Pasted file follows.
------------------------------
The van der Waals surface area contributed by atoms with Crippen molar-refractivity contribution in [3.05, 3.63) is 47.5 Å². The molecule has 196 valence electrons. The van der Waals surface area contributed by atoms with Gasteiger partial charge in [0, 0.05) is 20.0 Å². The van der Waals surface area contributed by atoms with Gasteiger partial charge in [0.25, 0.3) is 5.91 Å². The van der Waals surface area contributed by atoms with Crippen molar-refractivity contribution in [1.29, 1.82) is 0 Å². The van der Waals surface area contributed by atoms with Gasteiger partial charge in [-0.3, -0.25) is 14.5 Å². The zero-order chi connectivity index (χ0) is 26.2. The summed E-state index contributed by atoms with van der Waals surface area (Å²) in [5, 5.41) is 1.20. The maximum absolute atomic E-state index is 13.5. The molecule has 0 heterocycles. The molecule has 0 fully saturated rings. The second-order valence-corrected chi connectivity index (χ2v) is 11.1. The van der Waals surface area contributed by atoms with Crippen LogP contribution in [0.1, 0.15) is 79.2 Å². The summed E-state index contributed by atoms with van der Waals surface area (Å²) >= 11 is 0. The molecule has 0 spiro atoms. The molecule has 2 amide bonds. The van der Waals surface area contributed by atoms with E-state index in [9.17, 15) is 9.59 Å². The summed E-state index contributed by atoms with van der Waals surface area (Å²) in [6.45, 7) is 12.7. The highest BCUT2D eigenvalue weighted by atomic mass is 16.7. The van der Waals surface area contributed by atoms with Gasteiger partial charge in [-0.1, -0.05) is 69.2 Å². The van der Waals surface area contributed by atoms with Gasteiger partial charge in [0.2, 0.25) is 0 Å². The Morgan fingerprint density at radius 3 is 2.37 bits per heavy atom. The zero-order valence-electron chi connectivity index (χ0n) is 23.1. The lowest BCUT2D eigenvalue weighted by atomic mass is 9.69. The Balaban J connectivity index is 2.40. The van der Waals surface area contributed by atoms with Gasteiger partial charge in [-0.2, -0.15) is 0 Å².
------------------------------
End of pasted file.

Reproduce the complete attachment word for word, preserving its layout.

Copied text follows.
The van der Waals surface area contributed by atoms with Crippen molar-refractivity contribution in [3.05, 3.63) is 47.5 Å². The molecule has 196 valence electrons. The van der Waals surface area contributed by atoms with Gasteiger partial charge in [0, 0.05) is 20.0 Å². The van der Waals surface area contributed by atoms with Gasteiger partial charge in [0.25, 0.3) is 5.91 Å². The van der Waals surface area contributed by atoms with Crippen molar-refractivity contribution in [1.29, 1.82) is 0 Å². The van der Waals surface area contributed by atoms with Gasteiger partial charge in [-0.3, -0.25) is 14.5 Å². The zero-order chi connectivity index (χ0) is 26.2. The summed E-state index contributed by atoms with van der Waals surface area (Å²) in [5, 5.41) is 1.20. The maximum absolute atomic E-state index is 13.5. The molecule has 0 heterocycles. The molecule has 0 fully saturated rings. The second-order valence-corrected chi connectivity index (χ2v) is 11.1. The van der Waals surface area contributed by atoms with Crippen LogP contribution in [0.1, 0.15) is 79.2 Å². The summed E-state index contributed by atoms with van der Waals surface area (Å²) >= 11 is 0. The molecule has 0 spiro atoms. The molecule has 2 amide bonds. The van der Waals surface area contributed by atoms with E-state index in [9.17, 15) is 9.59 Å². The summed E-state index contributed by atoms with van der Waals surface area (Å²) in [6.45, 7) is 12.7. The highest BCUT2D eigenvalue weighted by atomic mass is 16.7. The van der Waals surface area contributed by atoms with Gasteiger partial charge in [-0.1, -0.05) is 69.2 Å². The van der Waals surface area contributed by atoms with Gasteiger partial charge in [0.2, 0.25) is 0 Å². The Morgan fingerprint density at radius 3 is 2.37 bits per heavy atom. The zero-order valence-electron chi connectivity index (χ0n) is 23.1. The lowest BCUT2D eigenvalue weighted by atomic mass is 9.69. The Balaban J connectivity index is 2.40. The van der Waals surface area contributed by atoms with Gasteiger partial charge in [-0.2, -0.15) is 0 Å².